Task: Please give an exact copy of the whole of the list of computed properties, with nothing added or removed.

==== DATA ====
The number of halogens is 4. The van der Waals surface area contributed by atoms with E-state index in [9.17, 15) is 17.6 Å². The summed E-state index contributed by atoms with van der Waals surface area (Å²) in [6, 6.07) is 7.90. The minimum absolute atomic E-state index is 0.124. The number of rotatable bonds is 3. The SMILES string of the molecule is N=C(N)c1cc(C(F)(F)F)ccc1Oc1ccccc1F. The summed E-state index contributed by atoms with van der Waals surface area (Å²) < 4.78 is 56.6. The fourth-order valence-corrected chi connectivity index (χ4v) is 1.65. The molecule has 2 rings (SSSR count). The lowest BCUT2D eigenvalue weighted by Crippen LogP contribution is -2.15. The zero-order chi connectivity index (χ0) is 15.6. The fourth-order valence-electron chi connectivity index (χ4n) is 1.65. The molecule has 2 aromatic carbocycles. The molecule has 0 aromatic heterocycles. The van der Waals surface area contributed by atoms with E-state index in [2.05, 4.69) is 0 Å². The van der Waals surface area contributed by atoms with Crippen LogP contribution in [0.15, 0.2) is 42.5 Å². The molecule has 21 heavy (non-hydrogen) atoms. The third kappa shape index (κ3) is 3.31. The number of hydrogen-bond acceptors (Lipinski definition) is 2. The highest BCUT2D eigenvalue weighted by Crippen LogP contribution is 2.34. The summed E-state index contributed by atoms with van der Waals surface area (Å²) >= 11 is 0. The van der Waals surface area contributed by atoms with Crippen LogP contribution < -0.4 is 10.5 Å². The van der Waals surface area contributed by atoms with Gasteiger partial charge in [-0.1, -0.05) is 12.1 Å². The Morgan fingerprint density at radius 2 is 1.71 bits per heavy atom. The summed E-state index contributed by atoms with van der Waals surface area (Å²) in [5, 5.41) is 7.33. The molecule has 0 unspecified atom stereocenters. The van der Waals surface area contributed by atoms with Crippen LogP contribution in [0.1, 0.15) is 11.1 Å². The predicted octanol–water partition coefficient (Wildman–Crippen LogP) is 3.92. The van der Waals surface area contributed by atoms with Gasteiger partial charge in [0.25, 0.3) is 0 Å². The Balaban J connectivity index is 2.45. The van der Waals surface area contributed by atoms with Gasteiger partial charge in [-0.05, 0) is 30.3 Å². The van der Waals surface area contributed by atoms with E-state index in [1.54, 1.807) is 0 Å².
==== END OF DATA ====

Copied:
The number of halogens is 4. The van der Waals surface area contributed by atoms with E-state index in [9.17, 15) is 17.6 Å². The summed E-state index contributed by atoms with van der Waals surface area (Å²) in [6, 6.07) is 7.90. The minimum absolute atomic E-state index is 0.124. The number of rotatable bonds is 3. The SMILES string of the molecule is N=C(N)c1cc(C(F)(F)F)ccc1Oc1ccccc1F. The summed E-state index contributed by atoms with van der Waals surface area (Å²) < 4.78 is 56.6. The fourth-order valence-corrected chi connectivity index (χ4v) is 1.65. The molecule has 2 rings (SSSR count). The lowest BCUT2D eigenvalue weighted by Crippen LogP contribution is -2.15. The zero-order chi connectivity index (χ0) is 15.6. The fourth-order valence-electron chi connectivity index (χ4n) is 1.65. The molecule has 2 aromatic carbocycles. The molecule has 0 aromatic heterocycles. The van der Waals surface area contributed by atoms with E-state index in [2.05, 4.69) is 0 Å². The van der Waals surface area contributed by atoms with Crippen LogP contribution in [0.15, 0.2) is 42.5 Å². The molecule has 21 heavy (non-hydrogen) atoms. The third kappa shape index (κ3) is 3.31. The number of hydrogen-bond acceptors (Lipinski definition) is 2. The highest BCUT2D eigenvalue weighted by Crippen LogP contribution is 2.34. The summed E-state index contributed by atoms with van der Waals surface area (Å²) >= 11 is 0. The van der Waals surface area contributed by atoms with Crippen LogP contribution < -0.4 is 10.5 Å². The van der Waals surface area contributed by atoms with Gasteiger partial charge in [-0.1, -0.05) is 12.1 Å². The Morgan fingerprint density at radius 2 is 1.71 bits per heavy atom. The summed E-state index contributed by atoms with van der Waals surface area (Å²) in [5, 5.41) is 7.33. The molecule has 0 unspecified atom stereocenters. The van der Waals surface area contributed by atoms with Crippen LogP contribution in [0.1, 0.15) is 11.1 Å². The predicted octanol–water partition coefficient (Wildman–Crippen LogP) is 3.92. The van der Waals surface area contributed by atoms with Gasteiger partial charge in [0.25, 0.3) is 0 Å². The Balaban J connectivity index is 2.45. The van der Waals surface area contributed by atoms with Gasteiger partial charge in [-0.05, 0) is 30.3 Å². The van der Waals surface area contributed by atoms with E-state index in [1.54, 1.807) is 0 Å².